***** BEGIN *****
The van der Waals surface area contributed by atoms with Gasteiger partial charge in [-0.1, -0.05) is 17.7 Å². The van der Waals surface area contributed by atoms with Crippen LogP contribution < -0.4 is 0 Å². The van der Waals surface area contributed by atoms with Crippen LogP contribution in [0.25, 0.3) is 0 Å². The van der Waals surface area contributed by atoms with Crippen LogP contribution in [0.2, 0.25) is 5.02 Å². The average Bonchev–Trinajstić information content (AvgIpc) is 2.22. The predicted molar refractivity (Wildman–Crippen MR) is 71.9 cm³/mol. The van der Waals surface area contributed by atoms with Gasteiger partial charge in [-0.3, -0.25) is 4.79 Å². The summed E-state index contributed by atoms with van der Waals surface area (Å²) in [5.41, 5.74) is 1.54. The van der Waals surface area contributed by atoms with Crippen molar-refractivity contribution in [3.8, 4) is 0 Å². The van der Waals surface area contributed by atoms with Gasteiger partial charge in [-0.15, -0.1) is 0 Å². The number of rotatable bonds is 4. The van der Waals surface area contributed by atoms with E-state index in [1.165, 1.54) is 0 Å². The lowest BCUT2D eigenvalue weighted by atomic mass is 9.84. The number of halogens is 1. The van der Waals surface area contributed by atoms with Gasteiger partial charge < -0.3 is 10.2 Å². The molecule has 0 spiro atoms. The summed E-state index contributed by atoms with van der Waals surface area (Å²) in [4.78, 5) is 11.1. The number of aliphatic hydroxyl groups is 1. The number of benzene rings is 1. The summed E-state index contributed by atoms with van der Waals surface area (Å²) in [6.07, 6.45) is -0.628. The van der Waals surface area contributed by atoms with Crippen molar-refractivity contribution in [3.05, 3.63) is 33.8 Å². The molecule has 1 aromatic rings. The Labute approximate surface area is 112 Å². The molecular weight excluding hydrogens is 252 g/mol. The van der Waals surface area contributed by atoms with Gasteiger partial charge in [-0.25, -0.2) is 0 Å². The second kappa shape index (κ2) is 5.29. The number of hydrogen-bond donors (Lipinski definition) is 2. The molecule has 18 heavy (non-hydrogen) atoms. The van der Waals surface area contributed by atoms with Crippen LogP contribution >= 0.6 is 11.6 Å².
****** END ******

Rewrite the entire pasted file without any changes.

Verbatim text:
The van der Waals surface area contributed by atoms with Gasteiger partial charge in [-0.1, -0.05) is 17.7 Å². The van der Waals surface area contributed by atoms with Crippen LogP contribution < -0.4 is 0 Å². The van der Waals surface area contributed by atoms with Crippen LogP contribution in [0.25, 0.3) is 0 Å². The van der Waals surface area contributed by atoms with Crippen LogP contribution in [0.2, 0.25) is 5.02 Å². The average Bonchev–Trinajstić information content (AvgIpc) is 2.22. The predicted molar refractivity (Wildman–Crippen MR) is 71.9 cm³/mol. The van der Waals surface area contributed by atoms with Gasteiger partial charge in [-0.3, -0.25) is 4.79 Å². The summed E-state index contributed by atoms with van der Waals surface area (Å²) in [5.41, 5.74) is 1.54. The van der Waals surface area contributed by atoms with Crippen molar-refractivity contribution in [3.8, 4) is 0 Å². The van der Waals surface area contributed by atoms with Gasteiger partial charge in [-0.15, -0.1) is 0 Å². The number of rotatable bonds is 4. The van der Waals surface area contributed by atoms with E-state index in [1.165, 1.54) is 0 Å². The lowest BCUT2D eigenvalue weighted by atomic mass is 9.84. The number of halogens is 1. The van der Waals surface area contributed by atoms with Gasteiger partial charge < -0.3 is 10.2 Å². The molecule has 0 spiro atoms. The summed E-state index contributed by atoms with van der Waals surface area (Å²) in [4.78, 5) is 11.1. The number of aliphatic hydroxyl groups is 1. The number of benzene rings is 1. The summed E-state index contributed by atoms with van der Waals surface area (Å²) in [6.07, 6.45) is -0.628. The van der Waals surface area contributed by atoms with Crippen molar-refractivity contribution in [3.05, 3.63) is 33.8 Å². The molecule has 1 aromatic rings. The Labute approximate surface area is 112 Å². The molecular weight excluding hydrogens is 252 g/mol. The van der Waals surface area contributed by atoms with Gasteiger partial charge in [-0.25, -0.2) is 0 Å². The second kappa shape index (κ2) is 5.29. The number of hydrogen-bond donors (Lipinski definition) is 2. The molecule has 18 heavy (non-hydrogen) atoms. The van der Waals surface area contributed by atoms with Crippen LogP contribution >= 0.6 is 11.6 Å².